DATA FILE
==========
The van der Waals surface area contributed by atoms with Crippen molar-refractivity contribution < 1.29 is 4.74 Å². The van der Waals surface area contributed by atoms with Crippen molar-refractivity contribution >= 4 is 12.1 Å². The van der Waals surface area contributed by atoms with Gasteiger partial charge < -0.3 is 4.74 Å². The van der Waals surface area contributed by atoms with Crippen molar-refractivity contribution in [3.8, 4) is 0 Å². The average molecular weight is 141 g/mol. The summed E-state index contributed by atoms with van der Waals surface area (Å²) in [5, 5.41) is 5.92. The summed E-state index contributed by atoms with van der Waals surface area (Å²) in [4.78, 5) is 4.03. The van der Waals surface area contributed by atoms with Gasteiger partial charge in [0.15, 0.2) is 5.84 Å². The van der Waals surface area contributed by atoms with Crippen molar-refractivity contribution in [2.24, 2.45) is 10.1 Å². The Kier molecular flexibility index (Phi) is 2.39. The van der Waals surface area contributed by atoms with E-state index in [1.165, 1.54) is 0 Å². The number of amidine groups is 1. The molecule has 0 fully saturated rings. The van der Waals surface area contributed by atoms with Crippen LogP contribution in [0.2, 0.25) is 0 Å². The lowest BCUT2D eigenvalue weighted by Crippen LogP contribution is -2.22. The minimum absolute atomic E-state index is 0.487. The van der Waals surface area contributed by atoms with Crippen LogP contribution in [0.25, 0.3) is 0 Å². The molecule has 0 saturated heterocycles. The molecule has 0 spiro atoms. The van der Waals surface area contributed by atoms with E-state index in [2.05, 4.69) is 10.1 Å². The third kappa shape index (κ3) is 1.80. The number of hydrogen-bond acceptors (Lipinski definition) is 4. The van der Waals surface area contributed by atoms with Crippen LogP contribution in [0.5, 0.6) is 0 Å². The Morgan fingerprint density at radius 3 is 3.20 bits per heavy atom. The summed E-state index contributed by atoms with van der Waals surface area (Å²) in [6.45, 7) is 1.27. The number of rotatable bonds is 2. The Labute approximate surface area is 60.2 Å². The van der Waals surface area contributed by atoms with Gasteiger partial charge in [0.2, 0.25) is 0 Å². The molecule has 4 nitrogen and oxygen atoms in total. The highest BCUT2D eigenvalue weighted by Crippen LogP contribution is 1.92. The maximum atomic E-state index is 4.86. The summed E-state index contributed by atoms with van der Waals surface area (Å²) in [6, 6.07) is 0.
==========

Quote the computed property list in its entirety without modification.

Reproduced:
The van der Waals surface area contributed by atoms with Crippen molar-refractivity contribution < 1.29 is 4.74 Å². The van der Waals surface area contributed by atoms with Crippen molar-refractivity contribution >= 4 is 12.1 Å². The van der Waals surface area contributed by atoms with Gasteiger partial charge < -0.3 is 4.74 Å². The van der Waals surface area contributed by atoms with Crippen molar-refractivity contribution in [3.8, 4) is 0 Å². The average molecular weight is 141 g/mol. The summed E-state index contributed by atoms with van der Waals surface area (Å²) in [5, 5.41) is 5.92. The summed E-state index contributed by atoms with van der Waals surface area (Å²) in [4.78, 5) is 4.03. The van der Waals surface area contributed by atoms with Gasteiger partial charge in [0.15, 0.2) is 5.84 Å². The van der Waals surface area contributed by atoms with Crippen molar-refractivity contribution in [2.24, 2.45) is 10.1 Å². The Kier molecular flexibility index (Phi) is 2.39. The van der Waals surface area contributed by atoms with E-state index in [1.165, 1.54) is 0 Å². The number of amidine groups is 1. The molecule has 0 fully saturated rings. The van der Waals surface area contributed by atoms with Crippen LogP contribution in [0.2, 0.25) is 0 Å². The lowest BCUT2D eigenvalue weighted by Crippen LogP contribution is -2.22. The minimum absolute atomic E-state index is 0.487. The van der Waals surface area contributed by atoms with Crippen LogP contribution in [0.25, 0.3) is 0 Å². The molecule has 0 saturated heterocycles. The molecule has 0 spiro atoms. The van der Waals surface area contributed by atoms with E-state index in [2.05, 4.69) is 10.1 Å². The third kappa shape index (κ3) is 1.80. The number of hydrogen-bond acceptors (Lipinski definition) is 4. The van der Waals surface area contributed by atoms with Crippen LogP contribution in [0.5, 0.6) is 0 Å². The Morgan fingerprint density at radius 3 is 3.20 bits per heavy atom. The summed E-state index contributed by atoms with van der Waals surface area (Å²) in [6.45, 7) is 1.27. The number of rotatable bonds is 2. The Labute approximate surface area is 60.2 Å². The van der Waals surface area contributed by atoms with Gasteiger partial charge in [0.2, 0.25) is 0 Å². The molecule has 4 nitrogen and oxygen atoms in total. The highest BCUT2D eigenvalue weighted by Crippen LogP contribution is 1.92. The maximum atomic E-state index is 4.86. The summed E-state index contributed by atoms with van der Waals surface area (Å²) in [6, 6.07) is 0.